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Mar 29, 2018
by Oscar Tollast
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Salinee Hurley - We Work With the People and Put Them in Charge

Director of Border Green Energy Team discusses empowering communities and living sustainably Salinee Hurley presenting at Salzburg Global Seminar

As an engineer and a social entrepreneur, Salinee Hurley likes to solve problems. In her capacity as director of the Border Green Energy Team (BGET), Hurley has been providing renewable energy technology to underprivileged communities along the Thailand-Burma border. This type of experience encouraged her to take part in the Salzburg Global Seminar session, The Asia We Want: Building Community Through Regional Cooperation I - A Clean and Green Asia. “We all have common issues that we go through, you know, in different countries, but we’re similar, right. The program is really interesting because it’s only including ASEAN, India, Japan, Korea, and China… I thought, maybe, I could learn from other Fellows and also share some experience.”

In addition to her work with BGET, Hurley has also been working on behalf of Sun Sawang, a company she founded in 2013. This social enterprise offers solar-powered products and services for rural villages in Thailand. Hurley concedes this has proven to be more sustainable. By focusing only on solar energy, it has been able to deliver products and services. It’s a topic she knows well, having graduated with a Master’s degree in solar energy engineering from the University of Massachusetts Lowell in 2005. But how has this enterprise affected the BGET? Hurley says, “The Border Green Energy Team is a shift to focusing on the educational part by providing the knowledge of sustainable living techniques, renewable energies, and how to use the resources from the land and to grow rice and crops in the area.”

Farmers within communities in Asia depend on natural resources, according to Hurley. She says, “It is difficult to manage the resources when [farmers] only think about taking advantage of the land.” Hurley believes there is a greater benefit if more farmers are educated about how soil can be nourished and continually used over time.

This idea of living sustainably is something Hurley practices, as well as preaches. Just over seven years ago, Hurley took a course on sustainable living. She learned how to make her own shampoo and soap. She learned how to harvest produce and make food. Last, but not least, she learned how she could build herself a home. Four years after first taking part in the course, she decided that’s what she would do.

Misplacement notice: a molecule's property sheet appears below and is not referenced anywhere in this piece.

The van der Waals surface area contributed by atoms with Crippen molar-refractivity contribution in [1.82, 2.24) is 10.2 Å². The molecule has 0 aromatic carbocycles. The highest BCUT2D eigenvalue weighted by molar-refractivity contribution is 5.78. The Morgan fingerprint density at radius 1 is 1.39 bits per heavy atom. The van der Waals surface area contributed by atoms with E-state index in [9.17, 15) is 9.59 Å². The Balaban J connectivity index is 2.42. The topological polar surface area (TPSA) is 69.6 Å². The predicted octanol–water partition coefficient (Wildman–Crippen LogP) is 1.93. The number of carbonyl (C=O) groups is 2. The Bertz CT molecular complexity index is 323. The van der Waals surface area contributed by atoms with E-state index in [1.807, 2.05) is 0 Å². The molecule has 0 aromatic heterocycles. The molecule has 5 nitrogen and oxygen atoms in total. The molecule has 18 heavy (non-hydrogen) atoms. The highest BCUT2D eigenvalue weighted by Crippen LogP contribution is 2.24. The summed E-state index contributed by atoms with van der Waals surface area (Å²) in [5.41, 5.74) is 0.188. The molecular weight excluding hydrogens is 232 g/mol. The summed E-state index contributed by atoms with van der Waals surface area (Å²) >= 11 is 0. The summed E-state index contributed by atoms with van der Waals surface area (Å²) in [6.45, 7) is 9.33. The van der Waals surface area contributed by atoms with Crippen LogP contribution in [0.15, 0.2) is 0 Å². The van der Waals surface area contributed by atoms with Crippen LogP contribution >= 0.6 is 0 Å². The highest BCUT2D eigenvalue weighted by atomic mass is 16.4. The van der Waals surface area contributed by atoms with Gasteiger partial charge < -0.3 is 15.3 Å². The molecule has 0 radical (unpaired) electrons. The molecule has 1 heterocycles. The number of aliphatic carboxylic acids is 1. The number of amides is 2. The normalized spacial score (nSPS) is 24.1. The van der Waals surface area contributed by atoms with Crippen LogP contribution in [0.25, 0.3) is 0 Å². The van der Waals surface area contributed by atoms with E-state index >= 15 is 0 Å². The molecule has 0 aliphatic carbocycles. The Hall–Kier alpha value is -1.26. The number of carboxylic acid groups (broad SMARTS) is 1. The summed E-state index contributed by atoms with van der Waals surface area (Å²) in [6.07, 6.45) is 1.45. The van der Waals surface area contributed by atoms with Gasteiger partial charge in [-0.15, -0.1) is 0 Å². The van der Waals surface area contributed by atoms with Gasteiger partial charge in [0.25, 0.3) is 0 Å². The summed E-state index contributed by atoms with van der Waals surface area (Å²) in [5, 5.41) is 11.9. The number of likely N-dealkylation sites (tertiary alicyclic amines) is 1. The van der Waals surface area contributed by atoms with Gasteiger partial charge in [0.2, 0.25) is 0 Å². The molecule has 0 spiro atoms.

Hurley viewed several houses made out of natural materials such as bamboo, mud, and wood, but she left unimpressed. She told herself, “I could do better than this.” Using most of her savings, Hurley built a home in Mae Sot, a district in Thailand which shares a border with Myanmar. Despite the occasional problem here and there, Hurley said the experience had been good. She says, “I think that was the best decision that I’ve made - to actually do it… now I can talk about it because I would not be confident just talking if I had not done it.”

Ahead of the session in Salzburg, Hurley authored an op-ed on her experience convincing people to switch from kerosene lamps to solar powered products. She admits people were apprehensive to go from a cheaper option to a product which was more expensive. Hurley’s solution was to come up with a model which would allow products and services to be paid for over time. Thought was also put into how the system could be maintained and not become a one-off exercise if something were to break.

“We bring in the knowledge,” Hurley says, “and then we look for the local person and then hire them and train them as a technician who would be in charge of maintaining this unit. That’s how we earn the trust from the people. We [are] not just an outsider, but we work with the people and give them the job[s], so they can be in charge of this.”

Hurley was included in the BBC’s list of 100 women in 2014 considered to be changing the world. When asked what inspires her work, Hurley replies, “I honestly have to answer God.” She enjoys the results of her work and being close to the people who have benefited from it. “You hardly find these kinds of communities in urban settings, or in the big cities, these days. I feel blessed to be able to work in this position.”

Salinee Hurley was a participant of The Asia We Want: Building Community Through Regional Cooperation I - A Clean and Green Asia, the first session of a new multi-year series held in partnership with the Japan Foundation. For more information on the session, please click here. To keep up to date with the conversations taking place during the session on social media, follow #SGSasia.


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